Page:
Power in Uganda: Overcoming the main constraints to efficient growth

Project Active from to Energy

In 2001, the Government of Uganda (GoU) created the Electricity Regulatory Authority (ERA) to independently regulate the power industry. Also, the GoU restructured the previously vertically integrated power industry into the segments of power generation, transmission and distribution. This was done to improve efficiency in the regulation, planning and development of power programs and projects. The restructuring paved the way for private sector participation in the development of power generation and distribution facilities. The government-owned utility, Uganda Electricity Transmission Company Limited (UETCL), is the designated national grid operator responsible for the purchase, transmission, export and import of bulk electricity.

Following the restructuring, the percentage of the population connected to the electricity grid increased from 5% in 2002 to 20% in 2015. The bulk of the electricity is consumed in urban and semi-urban areas, while most of the areas within the rural districts are not yet connected to the national grid.

According to ERA, electricity demand in Uganda grew at an average annual rate of 10% during the period of 2010 – 2016. GoU has identified reliable and affordable electricity as a key ingredient for the transformation of Uganda from a predominantly peasant society in 2007 to a competitive upper middle income nation by 2047.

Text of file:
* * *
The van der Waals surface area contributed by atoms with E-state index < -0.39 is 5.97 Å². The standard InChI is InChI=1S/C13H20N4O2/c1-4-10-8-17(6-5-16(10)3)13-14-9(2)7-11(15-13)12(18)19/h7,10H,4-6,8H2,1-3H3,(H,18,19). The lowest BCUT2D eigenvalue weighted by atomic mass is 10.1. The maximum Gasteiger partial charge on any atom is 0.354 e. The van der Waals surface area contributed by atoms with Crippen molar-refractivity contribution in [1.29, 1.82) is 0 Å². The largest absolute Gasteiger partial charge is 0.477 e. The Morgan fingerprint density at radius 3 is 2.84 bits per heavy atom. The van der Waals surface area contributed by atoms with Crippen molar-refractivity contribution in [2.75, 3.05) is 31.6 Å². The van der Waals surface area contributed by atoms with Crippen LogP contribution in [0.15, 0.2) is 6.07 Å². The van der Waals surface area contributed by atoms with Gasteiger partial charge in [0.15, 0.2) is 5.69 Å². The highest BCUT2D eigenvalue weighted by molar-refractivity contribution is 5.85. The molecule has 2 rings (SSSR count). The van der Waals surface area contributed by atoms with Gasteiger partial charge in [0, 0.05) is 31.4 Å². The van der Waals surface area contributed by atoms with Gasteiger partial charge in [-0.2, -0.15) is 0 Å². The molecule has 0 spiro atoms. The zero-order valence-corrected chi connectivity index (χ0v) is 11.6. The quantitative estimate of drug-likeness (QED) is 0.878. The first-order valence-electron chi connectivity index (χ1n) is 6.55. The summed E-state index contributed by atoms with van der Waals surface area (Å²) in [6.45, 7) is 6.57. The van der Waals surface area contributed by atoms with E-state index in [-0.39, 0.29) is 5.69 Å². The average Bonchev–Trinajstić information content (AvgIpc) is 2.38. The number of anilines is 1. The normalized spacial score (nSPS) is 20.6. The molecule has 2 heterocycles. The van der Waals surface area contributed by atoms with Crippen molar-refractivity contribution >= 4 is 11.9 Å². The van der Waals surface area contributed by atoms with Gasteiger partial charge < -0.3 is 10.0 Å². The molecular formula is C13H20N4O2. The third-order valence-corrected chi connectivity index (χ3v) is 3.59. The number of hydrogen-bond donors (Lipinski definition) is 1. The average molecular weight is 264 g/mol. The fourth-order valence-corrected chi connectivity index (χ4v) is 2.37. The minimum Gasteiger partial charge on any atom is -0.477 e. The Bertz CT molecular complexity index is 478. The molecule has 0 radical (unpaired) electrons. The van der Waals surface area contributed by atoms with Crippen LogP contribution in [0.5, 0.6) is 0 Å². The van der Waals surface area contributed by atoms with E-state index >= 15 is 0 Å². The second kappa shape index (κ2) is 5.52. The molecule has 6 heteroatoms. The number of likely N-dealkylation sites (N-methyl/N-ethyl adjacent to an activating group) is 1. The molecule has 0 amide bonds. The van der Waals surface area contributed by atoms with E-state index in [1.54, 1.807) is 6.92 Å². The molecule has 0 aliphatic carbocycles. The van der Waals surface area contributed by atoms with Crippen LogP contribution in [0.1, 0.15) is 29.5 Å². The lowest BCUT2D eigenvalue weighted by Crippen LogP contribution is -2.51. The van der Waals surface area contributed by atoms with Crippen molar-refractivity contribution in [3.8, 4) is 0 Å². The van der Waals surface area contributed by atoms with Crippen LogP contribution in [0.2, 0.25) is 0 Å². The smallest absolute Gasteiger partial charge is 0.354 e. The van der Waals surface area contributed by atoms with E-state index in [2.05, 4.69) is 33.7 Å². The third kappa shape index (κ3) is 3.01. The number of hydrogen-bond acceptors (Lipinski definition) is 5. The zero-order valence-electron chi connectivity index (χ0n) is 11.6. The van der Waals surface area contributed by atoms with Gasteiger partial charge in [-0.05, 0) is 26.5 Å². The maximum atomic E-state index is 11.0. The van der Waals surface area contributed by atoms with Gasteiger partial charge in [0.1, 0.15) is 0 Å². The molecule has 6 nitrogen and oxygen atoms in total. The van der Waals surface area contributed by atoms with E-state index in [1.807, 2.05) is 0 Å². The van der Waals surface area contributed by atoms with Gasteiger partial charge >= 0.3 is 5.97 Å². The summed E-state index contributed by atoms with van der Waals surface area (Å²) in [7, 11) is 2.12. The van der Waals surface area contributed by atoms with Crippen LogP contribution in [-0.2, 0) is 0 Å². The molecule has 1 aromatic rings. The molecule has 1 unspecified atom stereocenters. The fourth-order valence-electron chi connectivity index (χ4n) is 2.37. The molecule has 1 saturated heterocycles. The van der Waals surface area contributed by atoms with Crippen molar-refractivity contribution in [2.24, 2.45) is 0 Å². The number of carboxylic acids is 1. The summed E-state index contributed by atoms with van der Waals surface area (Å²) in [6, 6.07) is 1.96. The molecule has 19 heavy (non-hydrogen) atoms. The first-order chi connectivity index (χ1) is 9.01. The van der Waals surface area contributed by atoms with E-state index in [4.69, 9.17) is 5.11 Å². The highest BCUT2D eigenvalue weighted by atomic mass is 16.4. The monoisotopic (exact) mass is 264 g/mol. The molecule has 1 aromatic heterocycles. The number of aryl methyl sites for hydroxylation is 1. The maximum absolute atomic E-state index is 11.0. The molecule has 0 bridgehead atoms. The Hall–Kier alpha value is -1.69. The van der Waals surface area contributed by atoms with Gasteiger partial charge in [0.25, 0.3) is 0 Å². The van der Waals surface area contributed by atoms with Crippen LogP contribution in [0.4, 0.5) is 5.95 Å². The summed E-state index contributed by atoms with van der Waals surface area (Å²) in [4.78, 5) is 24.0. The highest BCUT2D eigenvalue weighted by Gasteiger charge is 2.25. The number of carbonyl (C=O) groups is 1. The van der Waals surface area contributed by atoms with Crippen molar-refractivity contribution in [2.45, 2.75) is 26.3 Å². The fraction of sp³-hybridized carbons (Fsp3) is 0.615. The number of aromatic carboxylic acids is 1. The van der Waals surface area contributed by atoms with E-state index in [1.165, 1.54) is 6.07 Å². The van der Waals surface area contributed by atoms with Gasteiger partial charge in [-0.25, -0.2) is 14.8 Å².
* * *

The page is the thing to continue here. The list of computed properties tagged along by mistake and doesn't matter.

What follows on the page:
Uganda is currently experiencing significant constraints within the power industry that are hindering its ability to achieve the transformation agenda. Some of the factors that are constraining the electricity value chain include: human resource capacity deficit; lack of verifiable industry data; environmental and social issues; inadequate supporting infrastructure and services; difficulties in the coordination of multiple agencies that have independent mandates; low demand in several areas making it difficult to justify grid extension; and insufficient financial resources for capital intensive electricity projects. These and other factors are leading to inadequate preparation, unsatisfactory implementation, delays, budget cuts, budget over-runs and postponement of power projects.

The main objective of this study is to appraise certain constraints that are impacting the power industry. The appraisal will involve reviewing available industry literature, and interviews with some key stakeholders. The study aims to present recommendations on how to manage these constraints in order to realise the objectives of the Uganda power industry.